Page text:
3. All is Not Lost as Bitcoin Hits Highest Level in Two Weeks
Traders betting on Bitcoin having bottomed out sent the cryptocurrency clearing US$39,000 momentarily before retracing on the news of Meta's poor results
Bitcoin may still have some upside to run, but is likely to trade rangebound between US$32,000 to US$39,000 for the next few weeks short of any major catalysts to take it in either direction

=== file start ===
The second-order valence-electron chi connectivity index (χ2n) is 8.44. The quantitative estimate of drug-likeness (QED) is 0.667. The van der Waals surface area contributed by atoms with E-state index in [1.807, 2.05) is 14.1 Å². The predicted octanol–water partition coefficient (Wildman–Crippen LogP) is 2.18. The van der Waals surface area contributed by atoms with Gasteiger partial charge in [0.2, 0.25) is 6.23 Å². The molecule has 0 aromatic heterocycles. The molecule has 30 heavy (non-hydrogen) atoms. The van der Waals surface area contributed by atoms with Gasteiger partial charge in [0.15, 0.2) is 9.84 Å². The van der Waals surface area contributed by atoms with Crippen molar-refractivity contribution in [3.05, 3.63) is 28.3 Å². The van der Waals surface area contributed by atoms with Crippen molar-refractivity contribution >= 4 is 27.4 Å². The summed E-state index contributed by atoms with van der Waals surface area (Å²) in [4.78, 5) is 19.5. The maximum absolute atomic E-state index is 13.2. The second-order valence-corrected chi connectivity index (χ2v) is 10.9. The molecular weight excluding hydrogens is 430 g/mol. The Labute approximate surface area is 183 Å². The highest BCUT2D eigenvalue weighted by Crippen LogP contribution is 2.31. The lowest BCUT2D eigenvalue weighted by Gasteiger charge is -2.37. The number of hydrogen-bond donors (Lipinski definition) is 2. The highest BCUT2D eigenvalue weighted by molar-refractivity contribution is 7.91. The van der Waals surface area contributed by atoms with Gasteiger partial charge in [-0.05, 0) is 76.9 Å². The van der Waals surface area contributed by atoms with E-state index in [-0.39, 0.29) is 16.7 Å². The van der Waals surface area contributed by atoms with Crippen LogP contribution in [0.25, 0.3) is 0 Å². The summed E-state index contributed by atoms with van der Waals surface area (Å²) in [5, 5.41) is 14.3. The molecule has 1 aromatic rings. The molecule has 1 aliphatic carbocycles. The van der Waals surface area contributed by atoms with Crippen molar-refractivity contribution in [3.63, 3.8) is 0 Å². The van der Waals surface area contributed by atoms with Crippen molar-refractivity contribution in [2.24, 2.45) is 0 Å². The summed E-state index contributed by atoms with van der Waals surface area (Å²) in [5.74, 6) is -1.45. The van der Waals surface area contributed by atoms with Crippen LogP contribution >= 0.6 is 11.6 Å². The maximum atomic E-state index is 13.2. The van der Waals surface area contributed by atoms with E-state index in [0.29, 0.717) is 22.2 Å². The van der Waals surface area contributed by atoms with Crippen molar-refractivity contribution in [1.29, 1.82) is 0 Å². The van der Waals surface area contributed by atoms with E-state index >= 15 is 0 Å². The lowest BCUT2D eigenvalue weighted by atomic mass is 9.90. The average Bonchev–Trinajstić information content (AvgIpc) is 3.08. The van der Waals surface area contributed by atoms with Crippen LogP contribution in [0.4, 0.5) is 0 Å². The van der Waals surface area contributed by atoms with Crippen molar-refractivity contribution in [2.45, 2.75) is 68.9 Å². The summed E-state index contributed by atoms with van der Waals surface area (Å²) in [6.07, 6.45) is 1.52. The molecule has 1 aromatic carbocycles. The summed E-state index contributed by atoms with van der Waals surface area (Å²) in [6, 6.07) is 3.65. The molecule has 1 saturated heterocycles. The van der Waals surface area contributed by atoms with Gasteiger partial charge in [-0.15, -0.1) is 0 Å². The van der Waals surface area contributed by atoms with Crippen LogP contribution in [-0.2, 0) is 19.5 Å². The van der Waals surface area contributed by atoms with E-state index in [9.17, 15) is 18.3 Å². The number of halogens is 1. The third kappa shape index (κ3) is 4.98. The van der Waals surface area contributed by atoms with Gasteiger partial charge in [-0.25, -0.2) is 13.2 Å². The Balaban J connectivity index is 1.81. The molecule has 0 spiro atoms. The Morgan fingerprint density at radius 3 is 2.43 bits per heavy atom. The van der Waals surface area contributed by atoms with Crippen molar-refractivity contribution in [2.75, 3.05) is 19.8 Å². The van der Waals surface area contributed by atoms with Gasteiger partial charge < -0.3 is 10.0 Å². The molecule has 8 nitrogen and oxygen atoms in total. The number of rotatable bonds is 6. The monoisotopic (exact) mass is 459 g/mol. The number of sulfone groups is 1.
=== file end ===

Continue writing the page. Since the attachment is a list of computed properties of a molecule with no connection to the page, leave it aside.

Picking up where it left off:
Unless you’ve been in the cryptocurrency space for a long time, these past few months would be gut-wrenching. With Bitcoin now over 45% off its all-time-high, some investors are naturally concerned whether the benchmark cryptocurrency has bottomed out or if there is more pain left for bulls. Some traders are however taking a bet that the Bitcoin has bottomed out, with the cryptocurrency peeking above US$39,000 for the first time in two weeks before retracing. Not to be outdone, Ether also staged a reversal, rising over US$2,800 before dropping back again. While expectations of tighter monetary policy by the U.S. Federal Reserve was the purported catalyst for the most recent correction in cryptocurrencies, softer language from policymakers on the extent of that tightening may have tempted some traders back into the crypto waters. Over the past week, Bitcoin has also traded sideways, with unusually low levels of volatility. Given that the psychologically important US$30,000 level had never been tested in a meaningful manner, traders are now looking to see if levels of resistance such as US$40,000 can be retaken. In recent months, Bitcoin has also demonstrated the strongest correlation with U.S. stocks than at any point in the past, with correlations with the tech-heavy Nasdaq 100, rising to as high as 0.66 (1.0 being a perfect correlation) at one point. Short of any major catalysts however, Bitcoin is likely to continue to trade rangebound for the next several weeks – between US$32,000 and US$39,000. Bitcoin, which has traditionally exhibited little correlation with other asset classes, has in recent times demonstrated a greater level of sensitivity to macroeconomic factors. Against a backdrop of concern over tighter monetary policy, investors were risk-off, a move which saw a sharp decline across all risk assets, with the S&P 500 suffering its worst January since the 2008 Financial Crisis. There are plenty of other factors for investors to be concerned about as well, including geopolitical tensions between Russia and Ukraine, with the U.S. recently authorizing another 3,000 troops to be deployed to bolster Eastern European allies, and a slowing Chinese economy. The pandemic has also not fully abated, and recent job numbers out of the U.S. look likely to have suffered as a result of the Omicron variant in the last quarter of 2021. These mixed economic signals against a backdrop of robust corporate earnings are making for an environment susceptible to multiple competing narratives and depending on one’s perspective of the role that Bitcoin plays within a portfolio, could either bolster or undermine taking bullish positions in the cryptocurrency.